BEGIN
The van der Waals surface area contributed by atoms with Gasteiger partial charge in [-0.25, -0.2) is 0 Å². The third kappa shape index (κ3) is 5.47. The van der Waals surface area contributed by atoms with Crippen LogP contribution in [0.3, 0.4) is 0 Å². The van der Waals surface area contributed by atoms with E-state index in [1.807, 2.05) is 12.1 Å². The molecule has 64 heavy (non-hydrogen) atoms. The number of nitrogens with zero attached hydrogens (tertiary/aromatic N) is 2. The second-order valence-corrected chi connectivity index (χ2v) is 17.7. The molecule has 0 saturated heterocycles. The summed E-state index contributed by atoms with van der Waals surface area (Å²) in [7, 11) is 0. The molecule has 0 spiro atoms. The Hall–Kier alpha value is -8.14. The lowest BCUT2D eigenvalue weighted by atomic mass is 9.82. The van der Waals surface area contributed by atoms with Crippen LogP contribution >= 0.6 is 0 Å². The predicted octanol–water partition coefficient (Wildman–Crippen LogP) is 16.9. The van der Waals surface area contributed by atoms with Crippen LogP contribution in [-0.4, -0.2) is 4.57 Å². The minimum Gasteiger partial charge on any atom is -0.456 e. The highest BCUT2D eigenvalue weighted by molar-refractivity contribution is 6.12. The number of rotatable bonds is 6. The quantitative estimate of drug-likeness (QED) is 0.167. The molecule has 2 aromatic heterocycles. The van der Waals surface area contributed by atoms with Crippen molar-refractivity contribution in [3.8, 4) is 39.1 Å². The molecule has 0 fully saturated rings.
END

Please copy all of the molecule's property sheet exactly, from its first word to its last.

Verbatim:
The van der Waals surface area contributed by atoms with Gasteiger partial charge in [-0.25, -0.2) is 0 Å². The third kappa shape index (κ3) is 5.47. The van der Waals surface area contributed by atoms with Crippen LogP contribution in [0.3, 0.4) is 0 Å². The van der Waals surface area contributed by atoms with E-state index in [1.807, 2.05) is 12.1 Å². The molecule has 64 heavy (non-hydrogen) atoms. The number of nitrogens with zero attached hydrogens (tertiary/aromatic N) is 2. The second-order valence-corrected chi connectivity index (χ2v) is 17.7. The molecule has 0 saturated heterocycles. The summed E-state index contributed by atoms with van der Waals surface area (Å²) in [7, 11) is 0. The molecule has 0 spiro atoms. The Hall–Kier alpha value is -8.14. The lowest BCUT2D eigenvalue weighted by atomic mass is 9.82. The van der Waals surface area contributed by atoms with Crippen LogP contribution >= 0.6 is 0 Å². The predicted octanol–water partition coefficient (Wildman–Crippen LogP) is 16.9. The van der Waals surface area contributed by atoms with Crippen LogP contribution in [-0.4, -0.2) is 4.57 Å². The minimum Gasteiger partial charge on any atom is -0.456 e. The highest BCUT2D eigenvalue weighted by molar-refractivity contribution is 6.12. The number of rotatable bonds is 6. The quantitative estimate of drug-likeness (QED) is 0.167. The molecule has 2 aromatic heterocycles. The van der Waals surface area contributed by atoms with Crippen molar-refractivity contribution in [3.8, 4) is 39.1 Å². The molecule has 0 fully saturated rings.